“I do not know how the Romanian photography scene is thought of as a whole across Europe,” says Ioana Cirlig, a documentary photographer based in the Jiu Valley – a post-industrial region in southwestern Transylvania, Romania. “It is not huge but the scene is very creative and enthusiastic. Many independent projects are being developed, and things are growing and moving in the right direction.”
Cirlig is one of four Romanian artists exhibiting at the 2019 edition of Circulation(s): the Paris-based photography festival dedicated to platforming the work of emerging photographers who are originally from or currently based in Europe. “It is always inspiring to meet other artists working with the same medium, to share ideas and experiences,” she continues. The photographer will be showcasing work from her long-term series Post Industrial Stories, which examines the effects of deindustrialisation on Romania’s small mining towns. “It is important to think about the people that society leaves behind when it changes its course,” says Cirlig. “I am interested in how a community deals with loss, how it recovers, and how it is changed by this experience.”
The main exhibition, on show at the city’s public, cultural center CENTQUATRE, comprises work by 37 photographers of eighteen different nationalities from across the continent. “The festival offers a panorama of what is happening in European photography,” says Audrey Hoareau, who co-directed this year’s program alongside François Cheval. The pair originally met while working together at France’s Musée Nicéphore Niépce before co-founding The Red Eye – a photographic initiative centred on organising exhibitions, events, and collaborations.
Circulation(s) 2019 has a special focus on Romania as part of the Institut Français’s cultural season. In 2018, Hoareau and Cheval travelled to Bucharest to meet with key figures in the Romanian photography scene. “The input of gallerists, academics and other artists all contributed to us selecting Ioana Cirlig, Felicia Simion and the Sovaiala brothers,” explains Hoareau. “We found each of their oeuvres to display a signature style that was completely original”.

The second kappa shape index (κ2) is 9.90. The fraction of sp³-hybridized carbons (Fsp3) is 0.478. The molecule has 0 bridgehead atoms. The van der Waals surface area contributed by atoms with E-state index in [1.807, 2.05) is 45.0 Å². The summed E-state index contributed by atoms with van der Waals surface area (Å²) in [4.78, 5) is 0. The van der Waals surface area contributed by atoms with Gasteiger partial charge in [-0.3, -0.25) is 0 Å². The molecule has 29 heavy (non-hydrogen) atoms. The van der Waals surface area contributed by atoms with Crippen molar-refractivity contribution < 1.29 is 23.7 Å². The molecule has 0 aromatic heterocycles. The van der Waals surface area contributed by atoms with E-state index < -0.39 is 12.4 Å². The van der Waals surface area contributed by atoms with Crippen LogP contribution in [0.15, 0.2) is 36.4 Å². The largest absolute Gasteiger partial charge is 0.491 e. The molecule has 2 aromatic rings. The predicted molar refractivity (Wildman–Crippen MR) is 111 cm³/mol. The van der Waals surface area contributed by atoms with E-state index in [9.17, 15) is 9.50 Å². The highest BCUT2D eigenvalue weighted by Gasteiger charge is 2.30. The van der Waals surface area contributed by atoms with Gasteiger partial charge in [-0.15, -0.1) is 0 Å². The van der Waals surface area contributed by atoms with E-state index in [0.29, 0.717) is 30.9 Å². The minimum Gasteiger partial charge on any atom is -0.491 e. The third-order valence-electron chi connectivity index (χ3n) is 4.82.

Circulation(s) offers an opportunity to present the work of these practitioners to an audience who might otherwise remain unaware. But the collaboration is not one way. In June, a smaller version of the festival will travel to Romania and go on show at the Rezidenta BRD SCENA9 in Bucharest. “The exchange principle was important for us,” says Hoareau. “Showing a selection of artists from this year’s edition in Romania is a way to ensure a complete partnership.”
This approach epitomises the ethos of a festival committed to platforming the work of emerging photographers, particularly from countries like Romania, where the nature of the photography scene is less widely known. Other exhibitors include Luka Khabelashvili, a 20-year-old artist hailing from Georgia, who Hoareau and Cheval discovered on Instagram; Ukrainian Maksim Finogeev, whose series Snapskins critiques contemporary consumerism, and our unrelenting preoccupation with beauty and wealth; and Birgit Püve who attempts to interrogate Estonia’s chaotic history through her portraits of its citizens.
The exhibiting photographers were drawn from a number of avenues: many applied through an open call and were selected by a jury; Pippa Healy and Patricia Petersen are represented by the invited school – the Work Show Grow initiative; and Ivan Da Silva and Nelson Miranda from the guest gallery – Adorna Corações, a portugese space directed by Estefânia R. de Almeida. The selection criteria was suitably broad: “Initially, we chose every work that we found interesting,” reflects Hoareau (both her and Cheval contributed to the selection panel), “the ambition was to discover new photography scenes, with powerful, intelligent and original projects”.
New for the 2019 edition is the restructuring of the main exhibit to be split between five thematic sections: Archives, Bodies and suffering, Landscapes and nature, Territories, and Documentary photography. “The chapters were drawn in a very natural way,” explains Hoareau, “a story appears through the artists that were selected and our role was to organise this in the space – physically and conceptually”. The pair are particularly excited to see how the audience will react to the first section exploring the concept of the archive – the posthumous destiny of images. “This part is intriguing because it tells us a lot about our modern society and how we understand the power of images now,” says Hoareau. “Prune Phi, Mathieu Farcy, Umbert Coa, Hélène Bellenger and others all have very different approaches, but collectively they are saying something crucial about this matter.”
For the featured photographers, Circulation(s) presents a major opportunity; it is the first time that many of them have been exhibited.“Paris is a city that has a major role in arts,” says Hoareau. “It is not only well located but it also has a unique history and background with the medium.” Where Paris Photo – the world’s largest international art fair dedicated to photography – is dominated by established names, Circulation(s) champions work by the next generation of artists.
Circulation(s) festival will run from 20 April to 30 June 2019 at the CENTQUATRE, Paris.